Tag Archives: cilia

Cilia behind sensation

Earlier, I explained how we can reasonably look at cilia from a teleological perspective.  I later provided a clue to support my hypothesis.  The hypothesis even made my oh so prestigious top 10 list for 2010!

So now consider the fact that while scientists have long considered the primary cilia to be some functionless vestige, it turns out they function as sophisticated communication devices because of intraflagellar transport:

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A front-loading ciliary clue

Last summer, I set the stage for investigating cilia from a telic perspective.  One thing I proposed was that cilia had an original function that was sensory in nature:

Of course, I have long known about the ancient state of cilia, so let’s push it some more.  Let us propose the original core function of cilia has always been sensory.  In other words, while most people think of cilia as motility structures, this may be more of a secondary function.  If the original function for cilia has always been sensory, then “the business end” of our five senses have always been there from the start of eukaryote existence.

Well, I looked in on BioLogos and someone named ‘Sy’ posted an abstract from a paper that appears to support my contention:

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Cilia from the Telic Side

Given that all five of our special senses are built around cilia, how might we think about this fact from a teleological perspective?  Well, all I can say is that this fits quite well within two primary themes that I have been fleshing out over the last couple of years.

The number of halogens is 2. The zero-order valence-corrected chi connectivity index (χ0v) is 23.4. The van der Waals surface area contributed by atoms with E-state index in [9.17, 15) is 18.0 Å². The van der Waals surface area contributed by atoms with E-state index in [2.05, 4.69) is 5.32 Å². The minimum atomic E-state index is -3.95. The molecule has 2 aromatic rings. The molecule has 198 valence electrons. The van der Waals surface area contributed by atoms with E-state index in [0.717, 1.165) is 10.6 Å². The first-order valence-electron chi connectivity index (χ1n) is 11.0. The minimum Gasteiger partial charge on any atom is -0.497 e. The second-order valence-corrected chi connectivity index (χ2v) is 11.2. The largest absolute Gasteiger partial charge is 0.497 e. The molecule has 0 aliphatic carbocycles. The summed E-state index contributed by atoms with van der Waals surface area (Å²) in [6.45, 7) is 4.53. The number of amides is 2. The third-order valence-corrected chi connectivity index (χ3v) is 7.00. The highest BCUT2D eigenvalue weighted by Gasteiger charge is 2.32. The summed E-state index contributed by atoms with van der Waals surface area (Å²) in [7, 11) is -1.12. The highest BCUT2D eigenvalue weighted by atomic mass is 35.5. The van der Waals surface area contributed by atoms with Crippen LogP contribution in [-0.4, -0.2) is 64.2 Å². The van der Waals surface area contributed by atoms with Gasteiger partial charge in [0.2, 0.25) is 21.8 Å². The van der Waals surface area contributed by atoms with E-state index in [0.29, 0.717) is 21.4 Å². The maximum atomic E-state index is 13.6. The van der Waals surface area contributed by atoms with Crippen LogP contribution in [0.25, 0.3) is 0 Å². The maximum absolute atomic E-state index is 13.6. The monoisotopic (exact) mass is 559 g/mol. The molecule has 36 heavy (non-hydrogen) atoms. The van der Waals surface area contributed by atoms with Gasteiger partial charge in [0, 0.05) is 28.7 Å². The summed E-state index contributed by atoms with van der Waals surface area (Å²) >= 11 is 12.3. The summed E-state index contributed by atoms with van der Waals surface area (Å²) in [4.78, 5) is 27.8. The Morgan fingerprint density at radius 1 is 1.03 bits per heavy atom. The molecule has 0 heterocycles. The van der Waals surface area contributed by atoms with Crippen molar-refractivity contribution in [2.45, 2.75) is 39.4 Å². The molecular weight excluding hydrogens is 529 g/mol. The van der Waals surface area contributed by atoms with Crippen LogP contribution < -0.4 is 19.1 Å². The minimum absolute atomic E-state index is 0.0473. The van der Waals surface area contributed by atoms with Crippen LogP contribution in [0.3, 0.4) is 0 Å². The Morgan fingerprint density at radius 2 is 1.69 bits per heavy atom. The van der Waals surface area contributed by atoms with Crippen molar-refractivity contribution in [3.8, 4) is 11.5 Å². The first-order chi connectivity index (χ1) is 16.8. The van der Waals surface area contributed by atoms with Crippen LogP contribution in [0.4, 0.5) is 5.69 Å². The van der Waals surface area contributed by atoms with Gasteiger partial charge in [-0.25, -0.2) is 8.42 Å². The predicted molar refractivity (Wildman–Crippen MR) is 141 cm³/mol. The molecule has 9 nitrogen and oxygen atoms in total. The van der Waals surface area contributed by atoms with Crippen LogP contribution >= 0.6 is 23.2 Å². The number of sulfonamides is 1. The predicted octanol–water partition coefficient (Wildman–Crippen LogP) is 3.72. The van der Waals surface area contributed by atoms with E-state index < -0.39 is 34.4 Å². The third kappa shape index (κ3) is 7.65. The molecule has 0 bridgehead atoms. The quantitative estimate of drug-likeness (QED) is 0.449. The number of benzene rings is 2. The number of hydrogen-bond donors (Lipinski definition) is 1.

First, if we wanted to front-load evolution such that the sense of sight and hearing are more likely to emerge when metazoan-type life emerges, then we would expect cilia to be quite ancient.  And in fact they are – they are as old as eukaryotes themselves.  In fact, the last common ancestor of all eukaryotes not only had cilia (or flagella), but probably had the complex system for ciliogenesis (a process known as intraflagellar transport).

Of course, I have long known about the ancient state of cilia, so let’s push it some more.  Let us propose the original core function of cilia has always been sensory.  In other words, while most people think of cilia as motility structures, this may be more of a secondary function.  If the original function for cilia has always been sensory, then “the business end” of our five senses have always been there from the start of eukaryote existence.

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